This was one of the hardest parts of my journey. Not only did I achieve things that many people didn’t expect, but some people didn’t think I should achieve them at all, just because of where my family comes from. But I kept going, thanks to the support of others and my determination not to let unfairness define my life.

As you know, we’re big fans of the Somali Bantu Association of America. What can you tell our readers who might not be as familiar with the brand?

The Somali Bantu Association of America (SBAOA) helps Somali Bantu and other refugees and immigrants who face challenges in the United States. We want them to succeed in their new life by getting good jobs, education, and fitting into American society.

We focus on people who have trouble because they don’t speak English well or don’t understand American culture. For example, we can translate many languages, even ones that are uncommon. This helps people when they go to the doctor because they can understand what the doctor is saying.

Last year, we did much more to help people find jobs, learn English, and feel part of the community. We offer workshops to help people with job interviews and making resumes. We also teach people about cultural differences, like how making eye contact can mean different things in different cultures.

We also do things to support families and help kids do well in school. For example, we have workshops for parents, especially dads, about how to be more involved with their kids. We also have support groups for women and help young people adjust to school. This is important because young people from refugee families often have a hard time fitting in and might get into trouble.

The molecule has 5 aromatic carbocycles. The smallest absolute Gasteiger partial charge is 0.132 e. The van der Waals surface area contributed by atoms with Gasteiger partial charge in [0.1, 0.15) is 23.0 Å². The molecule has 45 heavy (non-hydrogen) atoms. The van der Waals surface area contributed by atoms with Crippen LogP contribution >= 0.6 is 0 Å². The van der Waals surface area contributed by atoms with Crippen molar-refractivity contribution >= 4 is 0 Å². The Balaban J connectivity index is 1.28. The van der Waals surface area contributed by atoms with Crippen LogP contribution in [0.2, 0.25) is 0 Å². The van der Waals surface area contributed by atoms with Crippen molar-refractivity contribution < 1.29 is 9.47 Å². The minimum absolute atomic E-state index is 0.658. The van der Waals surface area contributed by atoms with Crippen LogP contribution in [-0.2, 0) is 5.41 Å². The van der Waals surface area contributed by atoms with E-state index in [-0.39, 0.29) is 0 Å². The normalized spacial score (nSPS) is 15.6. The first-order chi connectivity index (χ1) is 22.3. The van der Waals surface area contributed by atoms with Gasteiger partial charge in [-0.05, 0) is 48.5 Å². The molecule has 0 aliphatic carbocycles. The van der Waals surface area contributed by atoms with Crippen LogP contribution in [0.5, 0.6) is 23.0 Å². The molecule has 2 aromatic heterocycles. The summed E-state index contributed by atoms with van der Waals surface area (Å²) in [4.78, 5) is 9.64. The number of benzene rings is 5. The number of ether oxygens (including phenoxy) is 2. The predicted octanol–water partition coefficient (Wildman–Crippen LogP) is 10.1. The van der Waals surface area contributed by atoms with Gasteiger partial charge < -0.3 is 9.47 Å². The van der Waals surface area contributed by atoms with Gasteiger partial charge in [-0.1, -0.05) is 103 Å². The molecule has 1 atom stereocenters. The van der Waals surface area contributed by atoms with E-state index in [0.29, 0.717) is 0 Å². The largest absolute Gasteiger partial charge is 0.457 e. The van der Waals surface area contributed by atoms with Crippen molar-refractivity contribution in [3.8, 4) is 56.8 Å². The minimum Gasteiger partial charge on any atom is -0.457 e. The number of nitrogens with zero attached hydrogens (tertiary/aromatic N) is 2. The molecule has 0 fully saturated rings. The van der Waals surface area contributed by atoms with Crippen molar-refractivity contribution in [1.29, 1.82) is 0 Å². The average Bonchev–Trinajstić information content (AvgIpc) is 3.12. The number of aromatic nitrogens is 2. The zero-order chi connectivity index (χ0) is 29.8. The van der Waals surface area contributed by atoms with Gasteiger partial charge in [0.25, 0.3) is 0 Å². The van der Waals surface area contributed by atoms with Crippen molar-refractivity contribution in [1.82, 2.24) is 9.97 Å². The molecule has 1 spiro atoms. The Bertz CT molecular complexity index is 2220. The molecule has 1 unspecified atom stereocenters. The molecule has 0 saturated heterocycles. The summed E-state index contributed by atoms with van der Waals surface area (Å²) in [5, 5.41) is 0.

We do a lot more things, too, but these are some of the main things we do at the SBAOA.

Is there something surprising that you feel even people who know you might not know about?

One surprising aspect of the Somali Bantu Association of America (SBAOA) that many might not know is its involvement in promoting traditional Somali cultural practices and heritage preservation. While the primary focus of the organization is on assisting refugees in their resettlement journey, the SBAOA also plays a role in celebrating and preserving the rich cultural heritage of the Somali Bantu community.

Through events, workshops, and cultural exchanges, the SBAOA works to ensure that traditional Somali customs, rituals, and art forms are passed down to younger generations and maintained within the diaspora. This may include activities such as traditional dance performances, storytelling sessions, or cooking classes where participants learn to prepare authentic Somali dishes.

By incorporating cultural preservation efforts into its broader mission of refugee support, the SBAOA not only helps refugees integrate into their new communities but also fosters a sense of pride and belonging in their cultural identity. This aspect of the organization’s work highlights the importance of cultural heritage in promoting resilience, identity, and community cohesion among refugee populations.